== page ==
Apple Inc., the world’s largest info-tech company, now stands in defiance of a federal court order, saying it will fight attempts to force it to help the FBI crack the iPhone of a San Bernardino terrorist involved in a major attack on U.S. soil that left 14 dead and 22 injured. Apple says the government is overreaching and would be setting a dangerous precedent.
The company is wrong on both counts, but the world of encrypted information is a complex one. It is worthwhile to proceed carefully, because this could prove to be a critical showdown in the growing clash between privacy and national security.
First, it should be noted that the government negotiated for two months with Apple executives. When those talks fell apart, Justice Department officials turned to a federal judge, who ordered the company to create a way to bypass the security feature on the phone. The FBI had obtained a warrant to search the phone and, not incidentally, the consent of the employer that had issued the phone to Syed Rizwah Farook.
Apple has complied with what Justice officials characterize as “a significant number” of government requests in the past, including unlocking individual phones. Apple CEO Tim Cook has become increasingly concerned about customer privacy, particularly after 2013 revelations by whistleblower Edward Snowden about massive government surveillance operations. The company has continued to tighten its security systems and decided to no longer maintain a way into individual phones. Farook’s iPhone 5c was among those with a 10-tries-and-wipe feature that essentially turns it into a brick if too many false passwords are entered. Newer operating systems employ ever-more-sophisticated security features.
The government’s authority to get private information, such as texts, photos and other stored data, through a warrant is not at issue. The key here is whether the government can compel a private company to create a means of access that the company contends will weaken its premier product.
Cook maintains that creating a “master key” to disable security on Farook’s phone ultimately would jeopardize every iPhone. With more than 100 million in use across the country, that is no small threat. There are, however, technology experts who say Apple could create a bypass — allowing for what’s called a brute force hack — without affecting other phones.
Could such a bypass then leak out? It’s possible, but all corporate secrets face that danger. Might the government start knocking on Apple’s door repeatedly, wanting to unlock the devices of other would-be terrorists and high-level criminals? Clearly, it already has. To maintain privacy as much as possible, the government should limit its requests to matters of national security. Could hackers devise a bypass of their own? Some tech experts say that it’s possible and that no one should assume their device is completely protected.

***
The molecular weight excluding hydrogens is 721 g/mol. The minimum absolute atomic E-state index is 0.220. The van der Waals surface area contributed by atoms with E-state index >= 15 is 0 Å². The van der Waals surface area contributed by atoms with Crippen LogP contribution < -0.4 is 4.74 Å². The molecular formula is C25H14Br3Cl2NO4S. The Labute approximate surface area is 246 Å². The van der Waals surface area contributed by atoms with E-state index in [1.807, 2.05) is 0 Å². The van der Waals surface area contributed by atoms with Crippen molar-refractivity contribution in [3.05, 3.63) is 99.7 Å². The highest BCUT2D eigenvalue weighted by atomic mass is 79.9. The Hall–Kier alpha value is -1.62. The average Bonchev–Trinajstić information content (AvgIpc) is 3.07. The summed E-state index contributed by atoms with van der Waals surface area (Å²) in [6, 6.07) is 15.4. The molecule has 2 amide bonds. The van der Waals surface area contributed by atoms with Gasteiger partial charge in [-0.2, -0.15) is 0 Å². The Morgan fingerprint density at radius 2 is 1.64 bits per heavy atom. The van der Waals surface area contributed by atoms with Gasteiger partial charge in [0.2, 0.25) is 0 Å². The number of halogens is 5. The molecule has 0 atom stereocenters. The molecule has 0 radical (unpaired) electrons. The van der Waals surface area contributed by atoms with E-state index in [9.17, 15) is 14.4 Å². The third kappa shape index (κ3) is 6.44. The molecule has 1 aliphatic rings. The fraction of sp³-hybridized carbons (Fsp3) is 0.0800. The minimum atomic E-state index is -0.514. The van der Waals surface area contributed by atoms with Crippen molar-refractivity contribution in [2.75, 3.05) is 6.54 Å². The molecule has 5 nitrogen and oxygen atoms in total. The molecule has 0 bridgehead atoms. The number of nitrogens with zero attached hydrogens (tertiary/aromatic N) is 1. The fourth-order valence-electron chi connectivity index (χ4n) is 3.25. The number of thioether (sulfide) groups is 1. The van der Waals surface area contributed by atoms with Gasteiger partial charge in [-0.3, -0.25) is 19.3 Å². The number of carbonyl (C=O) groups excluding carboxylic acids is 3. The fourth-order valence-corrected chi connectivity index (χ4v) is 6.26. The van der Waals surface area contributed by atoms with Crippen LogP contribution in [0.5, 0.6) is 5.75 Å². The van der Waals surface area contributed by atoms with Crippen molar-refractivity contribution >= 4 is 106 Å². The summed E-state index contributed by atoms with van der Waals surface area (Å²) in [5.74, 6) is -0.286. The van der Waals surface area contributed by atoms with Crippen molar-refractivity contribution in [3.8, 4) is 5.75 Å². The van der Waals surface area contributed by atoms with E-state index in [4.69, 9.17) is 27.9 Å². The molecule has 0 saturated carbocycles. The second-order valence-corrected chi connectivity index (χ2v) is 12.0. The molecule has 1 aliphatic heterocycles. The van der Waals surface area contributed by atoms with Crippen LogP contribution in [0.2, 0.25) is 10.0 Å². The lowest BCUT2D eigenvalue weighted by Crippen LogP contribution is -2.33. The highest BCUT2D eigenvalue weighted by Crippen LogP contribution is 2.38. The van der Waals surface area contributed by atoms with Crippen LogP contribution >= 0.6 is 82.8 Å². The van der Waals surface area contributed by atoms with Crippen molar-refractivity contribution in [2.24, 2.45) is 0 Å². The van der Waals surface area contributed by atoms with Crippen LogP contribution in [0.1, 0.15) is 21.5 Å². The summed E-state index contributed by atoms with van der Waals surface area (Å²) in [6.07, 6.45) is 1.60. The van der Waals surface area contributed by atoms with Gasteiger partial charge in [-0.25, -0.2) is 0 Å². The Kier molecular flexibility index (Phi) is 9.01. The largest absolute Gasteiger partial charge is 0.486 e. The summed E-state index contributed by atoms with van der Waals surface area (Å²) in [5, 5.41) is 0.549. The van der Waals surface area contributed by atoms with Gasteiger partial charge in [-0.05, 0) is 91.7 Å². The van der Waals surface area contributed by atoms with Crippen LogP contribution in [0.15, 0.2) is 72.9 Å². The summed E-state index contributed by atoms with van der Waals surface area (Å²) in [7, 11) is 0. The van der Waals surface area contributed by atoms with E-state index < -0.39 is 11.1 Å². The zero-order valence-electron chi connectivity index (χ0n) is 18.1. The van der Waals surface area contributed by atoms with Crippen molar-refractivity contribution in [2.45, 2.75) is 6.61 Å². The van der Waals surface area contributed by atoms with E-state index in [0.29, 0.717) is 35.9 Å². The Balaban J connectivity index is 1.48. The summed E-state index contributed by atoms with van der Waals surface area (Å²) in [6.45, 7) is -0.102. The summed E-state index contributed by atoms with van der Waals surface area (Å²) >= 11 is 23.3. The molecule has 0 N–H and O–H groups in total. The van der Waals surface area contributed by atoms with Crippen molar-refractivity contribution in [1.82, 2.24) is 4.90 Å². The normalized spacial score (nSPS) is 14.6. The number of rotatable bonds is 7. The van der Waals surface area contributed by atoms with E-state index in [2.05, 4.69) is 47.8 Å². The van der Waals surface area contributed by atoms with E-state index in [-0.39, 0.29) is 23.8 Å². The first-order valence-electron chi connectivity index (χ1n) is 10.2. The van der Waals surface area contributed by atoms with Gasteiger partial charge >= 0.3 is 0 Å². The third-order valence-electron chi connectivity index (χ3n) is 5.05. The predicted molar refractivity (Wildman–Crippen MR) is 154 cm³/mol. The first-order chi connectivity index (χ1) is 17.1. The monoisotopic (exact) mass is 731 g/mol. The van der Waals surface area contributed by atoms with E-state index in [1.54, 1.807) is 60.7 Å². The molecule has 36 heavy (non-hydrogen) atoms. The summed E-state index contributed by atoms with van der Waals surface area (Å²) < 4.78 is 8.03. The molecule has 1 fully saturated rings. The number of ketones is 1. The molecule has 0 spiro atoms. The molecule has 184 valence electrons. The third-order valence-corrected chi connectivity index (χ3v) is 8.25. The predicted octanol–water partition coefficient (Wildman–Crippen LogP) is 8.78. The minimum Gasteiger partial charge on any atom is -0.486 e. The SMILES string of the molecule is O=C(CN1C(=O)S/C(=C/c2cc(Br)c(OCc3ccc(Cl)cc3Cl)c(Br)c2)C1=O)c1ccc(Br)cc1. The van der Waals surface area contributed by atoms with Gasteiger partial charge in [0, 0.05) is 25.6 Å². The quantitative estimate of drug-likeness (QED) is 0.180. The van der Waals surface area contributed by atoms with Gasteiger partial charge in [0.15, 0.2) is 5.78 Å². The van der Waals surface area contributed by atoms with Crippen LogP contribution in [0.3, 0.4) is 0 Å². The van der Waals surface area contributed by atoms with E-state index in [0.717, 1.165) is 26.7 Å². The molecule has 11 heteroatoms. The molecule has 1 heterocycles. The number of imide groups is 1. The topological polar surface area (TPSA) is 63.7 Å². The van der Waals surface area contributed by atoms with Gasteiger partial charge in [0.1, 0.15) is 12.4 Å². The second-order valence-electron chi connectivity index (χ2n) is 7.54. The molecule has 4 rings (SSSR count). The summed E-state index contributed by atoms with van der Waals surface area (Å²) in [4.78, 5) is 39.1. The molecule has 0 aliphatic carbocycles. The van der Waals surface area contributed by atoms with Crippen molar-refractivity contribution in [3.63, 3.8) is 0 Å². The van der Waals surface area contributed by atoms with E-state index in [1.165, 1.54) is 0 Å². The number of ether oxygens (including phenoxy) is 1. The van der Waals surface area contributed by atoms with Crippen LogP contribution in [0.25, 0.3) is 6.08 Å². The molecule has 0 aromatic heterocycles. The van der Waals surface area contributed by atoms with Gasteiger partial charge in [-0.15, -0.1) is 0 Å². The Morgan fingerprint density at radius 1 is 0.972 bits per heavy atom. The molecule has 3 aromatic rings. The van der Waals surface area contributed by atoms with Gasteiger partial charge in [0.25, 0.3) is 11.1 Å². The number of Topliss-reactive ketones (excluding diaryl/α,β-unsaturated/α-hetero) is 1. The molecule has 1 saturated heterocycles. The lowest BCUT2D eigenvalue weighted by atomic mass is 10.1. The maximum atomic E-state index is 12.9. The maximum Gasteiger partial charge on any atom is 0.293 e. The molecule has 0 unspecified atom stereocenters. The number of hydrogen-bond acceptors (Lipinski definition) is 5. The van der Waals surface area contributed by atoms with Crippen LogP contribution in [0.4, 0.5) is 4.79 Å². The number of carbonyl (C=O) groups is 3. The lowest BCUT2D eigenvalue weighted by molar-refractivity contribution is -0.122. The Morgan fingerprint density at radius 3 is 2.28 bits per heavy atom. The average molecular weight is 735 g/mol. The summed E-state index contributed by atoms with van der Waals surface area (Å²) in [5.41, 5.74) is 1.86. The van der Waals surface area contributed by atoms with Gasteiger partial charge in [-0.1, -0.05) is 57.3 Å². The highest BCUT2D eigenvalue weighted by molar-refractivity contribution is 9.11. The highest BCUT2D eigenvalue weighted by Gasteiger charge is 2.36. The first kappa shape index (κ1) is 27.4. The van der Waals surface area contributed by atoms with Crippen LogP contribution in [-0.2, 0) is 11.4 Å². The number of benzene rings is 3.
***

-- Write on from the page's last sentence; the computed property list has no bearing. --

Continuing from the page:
Here’s the dilemma: The safer our smartphones are for us, the safer they are for those who would do this nation harm. Are we willing to provide those individuals or groups a secure means of communication on the most sophisticated portable device the world has known and block national security and law enforcement officials from gaining entry?
Fearmongering aside, it is important to remember that we can allow one thing without allowing everything. Forcing government officials to obtain warrants and provide a measure of proof that they have few other options for obtaining needed information are important protections.
Those conditions were met here. Terrorist activities pose an ongoing threat to Americans. This latest attack came at a holiday party by county employees, most of whom knew their attacker simply as a co-worker.
Within a tested legal framework, a company should be compelled to provide assistance on issues that can help prevent such assaults. Apple has a duty to safeguard both its products and its reputation. It does not have the right to jeopardize the nation’s safety.